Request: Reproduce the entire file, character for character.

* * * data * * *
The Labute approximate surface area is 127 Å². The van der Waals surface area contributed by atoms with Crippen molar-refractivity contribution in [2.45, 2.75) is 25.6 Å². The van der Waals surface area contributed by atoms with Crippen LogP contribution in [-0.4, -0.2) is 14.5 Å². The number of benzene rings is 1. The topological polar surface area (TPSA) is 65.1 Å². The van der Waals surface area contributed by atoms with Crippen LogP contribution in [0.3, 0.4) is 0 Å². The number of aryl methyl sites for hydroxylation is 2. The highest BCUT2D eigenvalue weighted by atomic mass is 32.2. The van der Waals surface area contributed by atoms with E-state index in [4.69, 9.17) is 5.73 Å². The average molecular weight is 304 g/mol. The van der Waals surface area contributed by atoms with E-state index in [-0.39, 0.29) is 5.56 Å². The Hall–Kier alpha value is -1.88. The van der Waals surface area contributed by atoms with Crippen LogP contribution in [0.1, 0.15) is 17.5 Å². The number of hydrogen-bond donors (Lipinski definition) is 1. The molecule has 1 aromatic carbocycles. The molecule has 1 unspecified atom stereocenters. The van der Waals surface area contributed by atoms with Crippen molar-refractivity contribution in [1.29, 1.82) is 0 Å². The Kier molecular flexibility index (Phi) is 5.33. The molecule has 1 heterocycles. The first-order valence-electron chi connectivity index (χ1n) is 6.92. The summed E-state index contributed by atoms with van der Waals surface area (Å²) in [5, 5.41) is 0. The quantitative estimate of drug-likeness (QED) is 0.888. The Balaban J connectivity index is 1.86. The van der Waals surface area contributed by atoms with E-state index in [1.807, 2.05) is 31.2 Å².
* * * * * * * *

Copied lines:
The Labute approximate surface area is 127 Å². The van der Waals surface area contributed by atoms with Crippen molar-refractivity contribution in [2.45, 2.75) is 25.6 Å². The van der Waals surface area contributed by atoms with Crippen LogP contribution in [-0.4, -0.2) is 14.5 Å². The number of benzene rings is 1. The topological polar surface area (TPSA) is 65.1 Å². The van der Waals surface area contributed by atoms with Crippen LogP contribution in [0.3, 0.4) is 0 Å². The number of aryl methyl sites for hydroxylation is 2. The highest BCUT2D eigenvalue weighted by atomic mass is 32.2. The van der Waals surface area contributed by atoms with E-state index in [4.69, 9.17) is 5.73 Å². The average molecular weight is 304 g/mol. The van der Waals surface area contributed by atoms with E-state index in [-0.39, 0.29) is 5.56 Å². The Hall–Kier alpha value is -1.88. The van der Waals surface area contributed by atoms with Crippen LogP contribution in [0.1, 0.15) is 17.5 Å². The number of hydrogen-bond donors (Lipinski definition) is 1. The molecule has 1 aromatic carbocycles. The molecule has 1 unspecified atom stereocenters. The van der Waals surface area contributed by atoms with Crippen molar-refractivity contribution in [1.29, 1.82) is 0 Å². The Kier molecular flexibility index (Phi) is 5.33. The molecule has 1 heterocycles. The first-order valence-electron chi connectivity index (χ1n) is 6.92. The summed E-state index contributed by atoms with van der Waals surface area (Å²) in [5, 5.41) is 0. The quantitative estimate of drug-likeness (QED) is 0.888. The Balaban J connectivity index is 1.86. The van der Waals surface area contributed by atoms with E-state index in [1.807, 2.05) is 31.2 Å².